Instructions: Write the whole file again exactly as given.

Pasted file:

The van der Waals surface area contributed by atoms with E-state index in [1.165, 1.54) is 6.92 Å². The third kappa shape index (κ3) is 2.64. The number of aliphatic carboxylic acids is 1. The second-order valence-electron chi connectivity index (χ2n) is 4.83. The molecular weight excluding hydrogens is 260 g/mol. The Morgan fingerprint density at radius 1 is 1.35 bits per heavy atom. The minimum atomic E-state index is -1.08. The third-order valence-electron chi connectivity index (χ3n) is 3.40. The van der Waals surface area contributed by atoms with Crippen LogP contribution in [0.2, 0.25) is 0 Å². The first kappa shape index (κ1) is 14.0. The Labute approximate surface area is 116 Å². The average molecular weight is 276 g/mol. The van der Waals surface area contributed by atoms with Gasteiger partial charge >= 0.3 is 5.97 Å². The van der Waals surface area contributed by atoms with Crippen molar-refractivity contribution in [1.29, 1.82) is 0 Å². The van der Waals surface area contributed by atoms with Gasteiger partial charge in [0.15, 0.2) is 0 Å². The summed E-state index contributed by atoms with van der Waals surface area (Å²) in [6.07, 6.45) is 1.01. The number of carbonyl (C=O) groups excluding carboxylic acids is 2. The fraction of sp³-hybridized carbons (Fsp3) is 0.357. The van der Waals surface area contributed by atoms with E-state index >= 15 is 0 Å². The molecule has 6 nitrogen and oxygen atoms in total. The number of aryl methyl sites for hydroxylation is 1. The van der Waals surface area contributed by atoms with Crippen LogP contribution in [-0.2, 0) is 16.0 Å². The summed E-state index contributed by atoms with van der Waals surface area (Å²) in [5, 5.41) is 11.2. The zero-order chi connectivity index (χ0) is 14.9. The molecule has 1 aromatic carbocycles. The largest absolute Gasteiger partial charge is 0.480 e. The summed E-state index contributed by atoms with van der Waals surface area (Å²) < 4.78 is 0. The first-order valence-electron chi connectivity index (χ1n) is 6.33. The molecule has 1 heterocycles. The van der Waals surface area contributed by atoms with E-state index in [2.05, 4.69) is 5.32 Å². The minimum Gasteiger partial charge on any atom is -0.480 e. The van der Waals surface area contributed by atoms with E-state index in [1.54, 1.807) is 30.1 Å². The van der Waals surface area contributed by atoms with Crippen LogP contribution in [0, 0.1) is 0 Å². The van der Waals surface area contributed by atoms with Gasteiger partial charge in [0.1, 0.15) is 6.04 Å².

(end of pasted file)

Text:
The van der Waals surface area contributed by atoms with E-state index in [1.165, 1.54) is 6.92 Å². The third kappa shape index (κ3) is 2.64. The number of aliphatic carboxylic acids is 1. The second-order valence-electron chi connectivity index (χ2n) is 4.83. The molecular weight excluding hydrogens is 260 g/mol. The Morgan fingerprint density at radius 1 is 1.35 bits per heavy atom. The minimum atomic E-state index is -1.08. The third-order valence-electron chi connectivity index (χ3n) is 3.40. The van der Waals surface area contributed by atoms with Crippen LogP contribution in [0.2, 0.25) is 0 Å². The first kappa shape index (κ1) is 14.0. The Labute approximate surface area is 116 Å². The average molecular weight is 276 g/mol. The van der Waals surface area contributed by atoms with Gasteiger partial charge >= 0.3 is 5.97 Å². The van der Waals surface area contributed by atoms with Crippen molar-refractivity contribution in [1.29, 1.82) is 0 Å². The van der Waals surface area contributed by atoms with Gasteiger partial charge in [0.15, 0.2) is 0 Å². The summed E-state index contributed by atoms with van der Waals surface area (Å²) in [6.07, 6.45) is 1.01. The number of carbonyl (C=O) groups excluding carboxylic acids is 2. The fraction of sp³-hybridized carbons (Fsp3) is 0.357. The van der Waals surface area contributed by atoms with E-state index >= 15 is 0 Å². The molecule has 6 nitrogen and oxygen atoms in total. The number of aryl methyl sites for hydroxylation is 1. The van der Waals surface area contributed by atoms with Crippen LogP contribution in [-0.2, 0) is 16.0 Å². The summed E-state index contributed by atoms with van der Waals surface area (Å²) in [5, 5.41) is 11.2. The zero-order chi connectivity index (χ0) is 14.9. The molecule has 1 aromatic carbocycles. The largest absolute Gasteiger partial charge is 0.480 e. The summed E-state index contributed by atoms with van der Waals surface area (Å²) < 4.78 is 0. The first-order valence-electron chi connectivity index (χ1n) is 6.33. The molecule has 1 heterocycles. The van der Waals surface area contributed by atoms with E-state index in [2.05, 4.69) is 5.32 Å². The minimum Gasteiger partial charge on any atom is -0.480 e. The van der Waals surface area contributed by atoms with E-state index in [1.54, 1.807) is 30.1 Å². The van der Waals surface area contributed by atoms with Crippen LogP contribution in [0, 0.1) is 0 Å². The van der Waals surface area contributed by atoms with Gasteiger partial charge in [0.1, 0.15) is 6.04 Å².